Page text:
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‘In Memory Of My Dear Grandchild’ is a poem written by Anne Bradstreet. It was written following the untimely demise of her grandchild, Elizabeth, who was deceased on June 20, 1669.
About the Poet:
Anne Bradstreet (1612-1672) was an eminent English poet. She was famed for being the first woman New World Poet. Famous works of hers include ‘The Tenth Muse Lately Sprung Up in America’, ‘To My Dear and Loving Husband’, and ‘The Flesh and the Spirit’.
Farewell dear babe, my heart's too much content, Farewell sweet babe, the pleasure of mine eye, Farewell fair flower that for a space was lent, Then ta'en away unto eternity. Blest babe why should I once bewail thy fate, Or sigh the days so soon were terminate; Sith thou art settled in an everlasting state.
The poem begins with a mournful farewell. The persona, the grieving grandparent, bids adieu to her grandchild. Despite being overwhelmed by the child’s death, the persona states that they are “content” and do not wish to “bewail thy (the grandchild’s) fate” for being taken away too soon as they are assured of the child passing to a better place– immortalized into its “everlasting state” in Heaven.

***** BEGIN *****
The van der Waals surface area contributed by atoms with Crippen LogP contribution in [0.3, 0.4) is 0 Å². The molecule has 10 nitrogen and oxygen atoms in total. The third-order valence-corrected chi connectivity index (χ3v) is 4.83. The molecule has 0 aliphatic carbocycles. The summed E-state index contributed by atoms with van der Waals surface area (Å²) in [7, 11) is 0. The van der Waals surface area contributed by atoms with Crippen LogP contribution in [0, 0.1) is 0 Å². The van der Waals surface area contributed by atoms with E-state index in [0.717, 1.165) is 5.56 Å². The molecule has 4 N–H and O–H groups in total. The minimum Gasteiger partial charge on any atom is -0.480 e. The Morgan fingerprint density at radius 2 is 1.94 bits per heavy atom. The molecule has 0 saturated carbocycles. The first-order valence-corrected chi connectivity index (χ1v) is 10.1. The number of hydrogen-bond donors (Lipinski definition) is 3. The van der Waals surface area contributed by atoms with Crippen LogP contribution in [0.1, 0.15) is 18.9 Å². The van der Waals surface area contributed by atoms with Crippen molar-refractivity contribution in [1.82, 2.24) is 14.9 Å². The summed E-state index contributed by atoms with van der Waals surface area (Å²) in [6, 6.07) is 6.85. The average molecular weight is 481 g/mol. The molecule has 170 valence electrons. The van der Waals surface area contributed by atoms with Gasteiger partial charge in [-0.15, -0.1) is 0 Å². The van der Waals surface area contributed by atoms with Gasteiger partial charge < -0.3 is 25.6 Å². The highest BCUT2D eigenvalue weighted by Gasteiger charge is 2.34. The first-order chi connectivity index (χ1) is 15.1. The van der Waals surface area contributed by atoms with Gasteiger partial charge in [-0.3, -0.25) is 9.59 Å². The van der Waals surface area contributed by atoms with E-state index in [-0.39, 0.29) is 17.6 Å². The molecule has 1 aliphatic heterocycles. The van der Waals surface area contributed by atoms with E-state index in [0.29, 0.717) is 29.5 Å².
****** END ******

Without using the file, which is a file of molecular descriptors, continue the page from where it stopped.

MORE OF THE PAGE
By nature trees do rot when they are grown. And plums and apples thoroughly ripe do fall, And corn and grass are in their season mown, And time brings down what is both strong and tall. But plants new set to be eradicate, And buds new blown, to have so short a date, Is by His hand alone that guides nature and fate.
Here, the persona accepts the inevitability of death. They draw a parallel between nature letting go once its time is up being similar to that of the passing of their grandchild, citing several examples. They conclude by stating that “His hand”, referring to God, “guides nature and fate”’, thus stating that death is God’s will.
This is a beautifully sad poem. It captures the heartwrenching emotions of an aged grandparent as they come to grips with their grandchild’s early passing, eventually accepting the inevitable with grace.